Does the addition of a supportive chatbot promote user engagement with a smoking cessation app? An experimental study


Objective: The objective of this study was to assess whether a version of the Smoke Free app with a supportive chatbot powered by artificial intelligence (versus a version without the chatbot) led to increased engagement and short-term quit success. Methods: Daily or non-daily smokers aged ≥18 years who purchased the ‘pro’ version of the app and set a quit date were randomly assigned (unequal allocation) to receive the app with or without the chatbot. The outcomes were engagement (i.e. total number of logins over the study period) and self-reported abstinence at a one-month follow-up. Unadjusted and adjusted negative binomial and logistic regression models were fitted to estimate incidence rate ratios (IRRs) and odds ratios (ORs) for the associations of interest. Results: A total of 57,214 smokers were included (intervention: 9.3% (5339); control: 90.7% (51,875). The app with the chatbot compared with the standard version led to a 101% increase in engagement (IRRadj = 2.01, 95% confidence interval (CI) = 1.92–2.11, p < .001). The one-month follow-up rate was 10.6% (intervention: 19.9% (1,061/5,339); control: 9.7% (5,050/51,875). Smokers allocated to the intervention had greater odds of quit success (missing equals smoking: 844/5,339 vs. 3,704/51,875, ORadj = 2.38, 95% CI = 2.19–2.58, p < .001; follow-up only: 844/1,061 vs. 3,704/5,050, ORadj = 1.36, 95% CI = 1.16–1.61, p < .001). Conclusion: The addition of a supportive chatbot to a popular smoking cessation app more than doubled user engagement. In view of very low follow-up rates, there is low quality evidence that the addition also increased self-reported smoking cessation.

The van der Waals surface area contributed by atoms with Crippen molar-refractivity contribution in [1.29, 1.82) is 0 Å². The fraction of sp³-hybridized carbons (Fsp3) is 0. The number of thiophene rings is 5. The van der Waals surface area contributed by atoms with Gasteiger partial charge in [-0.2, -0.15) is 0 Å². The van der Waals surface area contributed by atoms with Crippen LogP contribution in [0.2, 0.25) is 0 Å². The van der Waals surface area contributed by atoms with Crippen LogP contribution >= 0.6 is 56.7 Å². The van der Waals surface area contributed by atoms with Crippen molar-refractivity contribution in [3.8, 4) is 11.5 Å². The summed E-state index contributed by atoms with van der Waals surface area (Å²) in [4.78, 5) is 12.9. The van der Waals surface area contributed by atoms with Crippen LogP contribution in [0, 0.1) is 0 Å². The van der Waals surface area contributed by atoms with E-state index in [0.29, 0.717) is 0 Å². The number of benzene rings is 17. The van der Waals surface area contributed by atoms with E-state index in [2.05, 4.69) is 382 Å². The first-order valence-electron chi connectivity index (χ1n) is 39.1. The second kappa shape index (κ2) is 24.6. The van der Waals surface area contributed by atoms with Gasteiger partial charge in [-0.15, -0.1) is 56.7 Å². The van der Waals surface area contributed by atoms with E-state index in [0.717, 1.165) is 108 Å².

Digital Health, 5, 1-13